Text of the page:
Wildlife shock in Amazon rainforest of Guyana

by on 9th May, 2014

Wildlife in Amazon rainforest of Guyana

The Amazon rainforest of Guyana brings surprises at every turn, and not just for tourists who venture to this pristine environment.

Animals get a shock too – as Tom describes one eventful night in Guyana (and more), many moons afore, in the name of conservation …


Tom writes:

“It was big and black, maybe 12ft long (2m) – a big black caiman brought onto the Rupununi riverbank in Guyana, and ‘placid’ since a noose was placed around its neck and pinned to the sand.

‘He’s a big fella’ hollered a fellow tourist to the scientists from the excellent Caiman House Project, who were busy measuring reptilian eye widths and counting tail scales.

The caiman was rolled over onto its back, revealing a glossy sheen of white scales that mirrored the clear starry night above; a sultry night, a heavy night.

A scientific finger was then robustly thrust into a small opening near the rear of the caiman’s body.

‘It’s a girl,’.



Who was more shocked between myself, the caiman or the watching beasties from the burring forest canopy, I know not.

Next, back on its belly, a small segment of tail was cut from the beast – to show it had been tagged – and swabs taken.

‘One of the biggest we’ve seen, top 10’.

It was certainly impressive. Having seen many caiman in the Amazon as only two red dots reflected by torchlight from distance, being this close was unnerving from her, for me, and I was just a voyeur. I lie. It was exhilarating.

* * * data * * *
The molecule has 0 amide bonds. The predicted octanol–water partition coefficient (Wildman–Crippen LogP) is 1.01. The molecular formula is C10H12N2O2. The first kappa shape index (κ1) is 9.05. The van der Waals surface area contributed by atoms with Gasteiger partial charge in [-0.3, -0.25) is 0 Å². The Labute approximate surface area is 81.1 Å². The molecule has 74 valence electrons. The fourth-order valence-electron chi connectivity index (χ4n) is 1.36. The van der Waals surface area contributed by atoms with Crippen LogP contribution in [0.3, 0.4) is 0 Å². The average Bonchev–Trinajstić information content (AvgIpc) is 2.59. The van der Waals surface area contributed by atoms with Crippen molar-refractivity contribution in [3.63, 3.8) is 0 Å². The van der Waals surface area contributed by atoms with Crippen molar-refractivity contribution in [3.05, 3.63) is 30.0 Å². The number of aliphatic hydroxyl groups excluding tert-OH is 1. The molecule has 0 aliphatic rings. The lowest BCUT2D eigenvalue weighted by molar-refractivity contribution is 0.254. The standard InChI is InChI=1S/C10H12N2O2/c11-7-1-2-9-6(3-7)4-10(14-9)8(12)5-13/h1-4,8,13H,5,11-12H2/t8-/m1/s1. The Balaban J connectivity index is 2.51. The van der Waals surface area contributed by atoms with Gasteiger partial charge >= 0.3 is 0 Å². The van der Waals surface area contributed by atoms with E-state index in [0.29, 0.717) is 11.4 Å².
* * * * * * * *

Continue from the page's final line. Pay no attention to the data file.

Later that evening we handled a tree boa snake that left my hands imbued with the smell of Parmesan cheese for 24 hours, and some young caiman that would hopefully grow to a mighty 12ft length, too.


Getting involved

Guyana was my fourth Amazon trip and the most interactive, the most wildlife-rich.

We saw Harpy Eagles (and chick!), sloths, tapirs and stood next to the dirt track ‘bush’ while a hidden jaguar growled at us from within.


Caiman Guyana

Caiman in Guyana


We talked to Amerindians and enjoyed their welcoming dances, and drank rum as we glided down rivers in dug out canoes.

I felt awe as Giant Water Lilies opened in balletic style at dusk, the setting sun the light show, the chirruping frogs the chorus.

The forest’s inhabitants may grow curious as to why these humans come, or may grow extinct unless said humans protect the rainforest better.

A finger in a caiman was shocking to me and more to it, but if that is the price to pay to protect the Amazon, it may be worth paying.”


Caiman House note

Caiman House tags the endangered black caiman to better understand its ecological role, importance to the local communities and generate eco-tourism. They are included in lots of our Guyana tours.

Contact us for more.


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